Cream Cheese: Not Just For Bagels…(And No Pillowcase Cheese Yet)
My birthday is coming up and I’ve been dropping hints to my loved ones about getting me a cheese press. I can start making hard cheeses, but until then, we will continue our journey through soft, fresh cheeses.
And I wanted to take a moment to tell you about a cheese disaster I had earlier this week. My friend Lisa told me about her mom’s “Pillowcase Cheese” – a Jordanian specialty that I’m sure is not really called “Pillowcase Cheese”. We had a conference call between Lisa, her mom, and myself that did not translate well. Maybe it was the confusion in terminology; Lisa’s mom said add 4 “pills”. Maybe that means rennet tablets, but that’s a lot of rennet. Then she said add 16 oz of yogurt instead, and though she told me to use a pillowcase (make sure it’s clean), I was not so sure since I did not have a clean one and thought that I could use butter muslin instead. Whatever happened it was a soupy mess of goat’s milk and yogurt. I did taste it though…it was awful. I’m going to talk to Lisa’s mom again and try to figure out what I did wrong. I will make “Pillowcase Cheese” for you soon!
I just wanted to share that to let you know that cheese making is a learning process, and while I don’t recommend getting your cheese recipes over the phone from a really nice lady with a thick accent, I do recommend that you try to make all kinds of cheese. You may find a new favorite!
Now onto a successful story.
Cream cheese is one of those common cheeses that we all think you just buy at the store. It’s not quite as exotic as Mozzarella and not as fancy as Lemon Sage Cheese, but it is an essential ingredient in cheesecake and that’s enough for me.
For this cheese you’ll need:
1 packet of mesophilic starter
1 gallon of cow’s milk (not ultra pasteurized)
Pour the milk in your favorite cheese making pot and bring it up to room temperature (72 degrees). Stir in the starter and cover. Put on the top of your ‘fridge or on a high shelf. It’s usually warmest up there. If you have drafty windows like me the wind won’t affect the temperature way up there. Leave up there for 12 hours. After the wait, scoop out the cheese into a butter muslin lined colander. Gather the ends of the cloth and tie a knot. Hang the cheese, using your favorite method and let drain for another 12 hours. At the end of 12 hours, scrape out the cheese and store in an airtight container. Enjoy!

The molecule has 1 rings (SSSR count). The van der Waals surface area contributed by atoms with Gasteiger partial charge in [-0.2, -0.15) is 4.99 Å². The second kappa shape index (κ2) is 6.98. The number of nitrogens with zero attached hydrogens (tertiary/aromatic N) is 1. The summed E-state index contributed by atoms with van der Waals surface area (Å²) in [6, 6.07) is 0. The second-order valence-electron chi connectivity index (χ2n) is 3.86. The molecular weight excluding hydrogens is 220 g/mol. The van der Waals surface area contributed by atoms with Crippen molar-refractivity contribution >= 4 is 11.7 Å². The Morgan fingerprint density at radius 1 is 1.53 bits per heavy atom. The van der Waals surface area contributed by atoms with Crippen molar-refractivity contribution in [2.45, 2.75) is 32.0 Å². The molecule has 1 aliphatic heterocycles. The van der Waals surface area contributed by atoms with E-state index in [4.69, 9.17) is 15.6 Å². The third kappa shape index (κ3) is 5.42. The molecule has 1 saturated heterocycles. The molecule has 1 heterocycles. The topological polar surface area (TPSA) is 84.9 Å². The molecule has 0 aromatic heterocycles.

And now for a ‘not just for cheesecake’ cream cheese recipe!
Using the ratio 1:1.5 (cream cheese: frozen and slightly thawed fruit) mix some of your cream cheese and your choice of fruit in a food processor. If you making a lot you may have to do it batches. Sprinkle in some sugar to sweeten if you desire. Process until it’s the consistency you want.
Tada! A not quite sorbet! This sort-of ice cream is super refreshing and really delicious. The creaminess of the cheese and the sweetness of the fruit make it a wonderful after dinner scoop without a lot of effort.
If you’re starting with whole fruit just cut it up into small chunks, spread out on a sheet pan and freeze overnight. Let it sit out for 10 minutes before starting.
I have made an orange-lemon combo and I made it with pomegranates. With the pomegranates, the taste was delicious, I couldn’t get over the seeds, although my husband didn’t even notice.
I can eat ice cream in any weather, some people only like it when it’s hot outside…don’t worry, it’s getting warmer soon so you won’t have to wait long to try this!